We are used to taking fashion and beauty inspiration from our favourite art girls, but what about our favourite art works? Women have long been a favoured subject of artists for centuries, their beauty immortalised in paint on canvas. From Mona Lisa to Marilyn Monroe, all the great beauties of history have been immortalised by artists. So, instead of reaching out for your favourite fashion magazine to prep yourself for your next arty party, why not take a few notes from these famous artworks…
Self-Portrait, Fahrelnissa Zeid, 1980
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Çağdaş sanatın öncülerinden ve soyut sanatın Türkiye’de ki ilk temsilcilerinden Fahrelnissa Zeid, 1991 yılında bugün aramızdan ayrıldı.????(1901 – 1991) Yapıt: Fahrelnissa Zeid / Otoportre / 1980 #fahrelnissazeid #sanat #ressam #soyutresim #çağdaşsanat #dışavurumculuk #öncükadınlar #art #artist #contemporaryart #modernart #abstractart #sebnembaharartdesigngallery #instadaily #iloveart #artfollow
Fahrelnissa Zeid lived a colourful life. Born in Turkey, she married into royalty, and spent much of her life living between Paris, London and Istanbul, eventually settling in Amman, Jordan. While she is famous for her abstract works, she’s also well known for her portraits where her characters have huge cartoon like eyes and are depicted larger than life. This self-portrait has us reaching out for the eyeliner and getting ready to give ourselves the perfect smokey eye.
Afro Muses, Chris Ofili, 2005
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AFRO MUSES Predominantly heads of women and men, as well as some studies of flowers and birds, British painter Chris Ofili’s “Afro Muses” are 181 small watercolors made over the course of 10 years, each about 9 1/2 by 6 1/2 inches and produced in a single sitting. They were first publicly presented at the Studio Museum in Harlem in 2005, in an exhibition called “Chris Ofili’s Afro Muses, 1995-2005.” Over the years, Mr. Ofili had steadily squirreled the watercolors away in a box in his studio, pulling out this one or that one whenever he was seeking inspiration. As real as they seem, none of these people exist. They all grew out of Mr. Ofili's imagination and are his way of unlocking ideas that may eventually become full-blown paintings. Text and images: Studio Museum website/Chris Ofili, courtesy the artist. #chrisofili #afromuses #nigerianbritish #studiomuseum #contemporaryart #youngbritishartists #turnerprize #cbe2017 #watercolorpainting #muses #blackexperience #contemporarypainting #blackartist #globalheritageoffashionhistory #thenewpantheon #fashionhistory #massartfashion #vibrantcolors #studioinspiration #studiopractice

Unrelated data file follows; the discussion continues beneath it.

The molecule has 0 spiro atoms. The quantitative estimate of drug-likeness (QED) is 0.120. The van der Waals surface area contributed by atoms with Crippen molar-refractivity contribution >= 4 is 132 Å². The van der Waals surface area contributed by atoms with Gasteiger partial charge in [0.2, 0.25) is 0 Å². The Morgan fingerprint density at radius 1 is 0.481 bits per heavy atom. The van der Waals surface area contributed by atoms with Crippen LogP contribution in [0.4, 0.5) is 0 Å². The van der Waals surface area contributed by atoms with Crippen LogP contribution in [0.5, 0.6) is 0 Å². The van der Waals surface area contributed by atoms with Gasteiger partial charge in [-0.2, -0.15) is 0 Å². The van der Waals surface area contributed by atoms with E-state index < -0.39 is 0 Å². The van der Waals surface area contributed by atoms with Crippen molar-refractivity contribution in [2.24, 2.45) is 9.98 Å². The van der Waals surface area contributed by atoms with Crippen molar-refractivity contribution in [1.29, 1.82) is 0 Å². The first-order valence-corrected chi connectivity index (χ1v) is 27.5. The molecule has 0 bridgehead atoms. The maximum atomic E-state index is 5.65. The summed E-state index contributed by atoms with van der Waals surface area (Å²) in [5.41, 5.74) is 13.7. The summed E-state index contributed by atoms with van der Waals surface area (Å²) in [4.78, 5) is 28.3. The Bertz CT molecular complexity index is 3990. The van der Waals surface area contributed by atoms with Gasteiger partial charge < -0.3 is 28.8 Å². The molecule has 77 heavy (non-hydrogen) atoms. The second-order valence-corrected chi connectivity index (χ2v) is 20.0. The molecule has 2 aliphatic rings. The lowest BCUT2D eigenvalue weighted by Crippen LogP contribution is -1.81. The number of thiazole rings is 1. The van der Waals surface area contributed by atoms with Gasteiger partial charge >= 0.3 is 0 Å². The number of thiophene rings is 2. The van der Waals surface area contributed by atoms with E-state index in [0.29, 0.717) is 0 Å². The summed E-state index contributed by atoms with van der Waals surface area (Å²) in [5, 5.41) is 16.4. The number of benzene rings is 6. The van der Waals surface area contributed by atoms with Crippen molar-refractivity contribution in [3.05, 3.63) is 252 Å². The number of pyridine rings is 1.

Chris Ofili’s afro muses have gorgeous bouffants, but just look at their lashes and lips. Reminding us that mascara and a shocking shade of pink lipstick can go along way, Ofili’s ladies have us inspired for our next night on the town.
Self-Portrait Dedicated to Leon Trotsky, Frida Kahlo, 1937
Let’s face it, any of Frida’s iconic self-portraits can be described as inspiration. Her confidence, and that iconic brow, have inspired women, in terms of beauty, confidence, feminism and art for decades, we can call this one #browgoals.
Vivienne, Charles Billich, 1981
Big bouncy hair, sultry eyes, a nude lip and a good pinch of blush, the glam in this portrait of Vivienne Vartanian by Charles Bilich will never go out of style.
Chinese Girl, Vladimir Tretchikoff, 1952
This iconic painting by Vladimir Tretchikoff is often referred to as the green lady. Not a look for the faint hearted, Monika Pon-su-san’s skin is turned blue-green skin, yet somehow she still looks amazing. Something for next Halloween perhaps…
Young Lady With Gloves, Tamara de Lempicka, 1930
You can spot a Tamara de Lempicka work a mile off, which means she certainly succeeded in creating a signature style for her women. A bold lip, and daring eye-make-up, Tamara de Lempicka’s subjects know how to stop traffic.
Not Quite Human, Hayv Kahraman, 2019
“She”, the female character in Hayv Kahraman’s work is deliberately designed to conform to Eurocentric standards of beauty, with ivory flesh, long limbs, full lips and jet black hair. This work is a reminder of the subjectivity of beauty, letting us know that we are all works of art, and that we should be just as inspired by ourselves, as by others.
Text Lizzy Vartanian